At Boston’s Symphony Hall this week, they’re not just making music—they’re making music history.
The august Gewandhaus Orchester of Leipzig (founded 1781) has come to pay a visit and perform together with its American counterpart, the youthful Boston Symphony Orchestra (founded 1881).
Their three performances starting tonight under the baton of Andris Nelsons, music director for both ensembles, feature such large forces of musicians playing such rarely heard pieces that audiences will go home dancing on air, if slightly hearing impaired.
“It’s a reunion,” says Nelsons. “It has the feel of a youth orchestra. That sense of enjoyment of meeting other players, as well at the same time, maintaining the highest levels of professionalism.”
Nelsons added the Leipzig responsibilities to his already heavy workload as a means of reducing the number of weeks traveling as a guest conductor from one city to the next, which became increasingly difficult after his daughter was born.
While Gewandhaus and BSO players have done residencies in each other’s cities, this is the first time that both ensembles have met, mingled, rehearsed, and performed together, in concerts celebrating the 30th anniversary of the fall of the Berlin Wall. The President of Germany will be in attendance at the concert tonight.
“The two orchestras have long, proud histories, and each has its own way of making music,” Nelson says. “But the experience of rehearsing together has been all about the spirit of music, and the spirit of cooperation.
“There’s nothing aggressive, no one trying to prove that his way is the right way. Instead, from the beginning, you could sense that all of the musicians wanted to fulfill their mission, which is to serve the composer, the music, and the audience. And that’s what makes this whole experience extraordinary.”
Nelsons sought to find pieces that could take advantage of the exceptionally large forces on stage when the two orchestras combined—over 100 players in all.
“We wanted to find works,” Nelsons adds, “that could demonstrate the delicacy of the skills of the musicians, while at the same taking advantage of the large numbers of strings on stage. Normally, an orchestra might program just one or two of these pieces in an evening. But never all four, at least until now.”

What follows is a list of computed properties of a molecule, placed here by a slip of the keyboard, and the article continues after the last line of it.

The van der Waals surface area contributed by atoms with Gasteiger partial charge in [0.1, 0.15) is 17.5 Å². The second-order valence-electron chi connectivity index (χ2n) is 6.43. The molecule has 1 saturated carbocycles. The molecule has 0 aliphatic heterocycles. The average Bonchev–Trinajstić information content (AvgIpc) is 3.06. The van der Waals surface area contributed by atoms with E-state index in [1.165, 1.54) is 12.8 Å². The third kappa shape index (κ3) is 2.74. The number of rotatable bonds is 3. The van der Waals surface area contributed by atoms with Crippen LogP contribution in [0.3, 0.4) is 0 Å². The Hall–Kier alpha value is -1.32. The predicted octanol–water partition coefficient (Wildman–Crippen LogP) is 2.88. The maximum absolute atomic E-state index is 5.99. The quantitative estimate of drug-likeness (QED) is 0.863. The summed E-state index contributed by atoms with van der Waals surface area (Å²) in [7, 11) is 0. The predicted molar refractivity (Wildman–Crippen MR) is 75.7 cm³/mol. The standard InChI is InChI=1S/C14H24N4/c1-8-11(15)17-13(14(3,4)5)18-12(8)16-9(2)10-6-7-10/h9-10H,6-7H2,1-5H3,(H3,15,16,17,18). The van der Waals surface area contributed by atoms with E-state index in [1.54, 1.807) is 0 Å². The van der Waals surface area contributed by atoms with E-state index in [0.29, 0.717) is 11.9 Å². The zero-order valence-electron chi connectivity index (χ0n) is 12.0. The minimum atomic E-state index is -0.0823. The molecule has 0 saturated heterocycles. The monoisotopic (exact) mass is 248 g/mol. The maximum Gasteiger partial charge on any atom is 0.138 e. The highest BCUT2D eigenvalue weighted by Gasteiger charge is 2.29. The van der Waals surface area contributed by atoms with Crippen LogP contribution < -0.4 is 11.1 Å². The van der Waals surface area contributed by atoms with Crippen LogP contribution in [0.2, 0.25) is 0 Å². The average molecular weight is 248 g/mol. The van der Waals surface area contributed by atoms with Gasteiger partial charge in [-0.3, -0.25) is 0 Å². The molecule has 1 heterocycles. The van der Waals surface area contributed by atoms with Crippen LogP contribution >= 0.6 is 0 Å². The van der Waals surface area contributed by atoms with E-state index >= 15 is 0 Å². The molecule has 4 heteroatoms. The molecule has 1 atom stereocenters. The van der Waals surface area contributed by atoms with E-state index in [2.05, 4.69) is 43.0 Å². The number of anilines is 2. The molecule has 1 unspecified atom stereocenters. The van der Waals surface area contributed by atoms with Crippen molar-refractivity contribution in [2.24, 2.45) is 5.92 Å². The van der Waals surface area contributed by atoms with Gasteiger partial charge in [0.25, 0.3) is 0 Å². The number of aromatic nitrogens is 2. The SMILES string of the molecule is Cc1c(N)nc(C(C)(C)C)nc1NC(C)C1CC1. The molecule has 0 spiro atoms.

The combined forces of the BSO and the Gewandhaus will be playing Strauss’ Festive Prelude, Haydn’s Sinfonia concertane, Schoenberg’s Verklärte Nacht, and Scriabin’s Poem of Ecstasy Thursday, Friday, and Saturday night.
“I hope the audience enjoys the music as much as the performers do,” Nelsons says.
There will be no rest for Nelsons and the BSO once they bid auf wiedersehen to their Gewandhaus counterparts. Next week, Nelsons will lead the Bostonians in an equally demanding program—the first full performance by the BSO Shostakovich’s Twelfth Symphony, the Ravel Piano Concerto, and a newly commissioned work by Betsy Jolas, a composer and music educator 93 years young.
“She’s a charming woman,” Nelsons says, “and her work is a co-commission of the two orchestras. I performed it in Leipzig, but this is the American premiere. And Shostakovich is rapidly becoming part of the orchestra’s DNA, as we are recording all of his symphonies.”
The following week offers little respite for Nelsons and the BSO, as attention turns to Mahler’s Fourth Symphony and the Grieg Piano Concerto.
“Everyone’s different, but I prefer this kind of pace,” Nelsons says. “When we are working together for an extended time, we are able to reach higher levels of growth. I do have a few breaks in my schedule in weeks to come, but this works well for us.”
No doubt about that, even if the decibel level of this week’s performances matches that of the jet that will take the Gewandhaus players home when Leipzig Week in Boston concludes.
For tickets check out bso.org.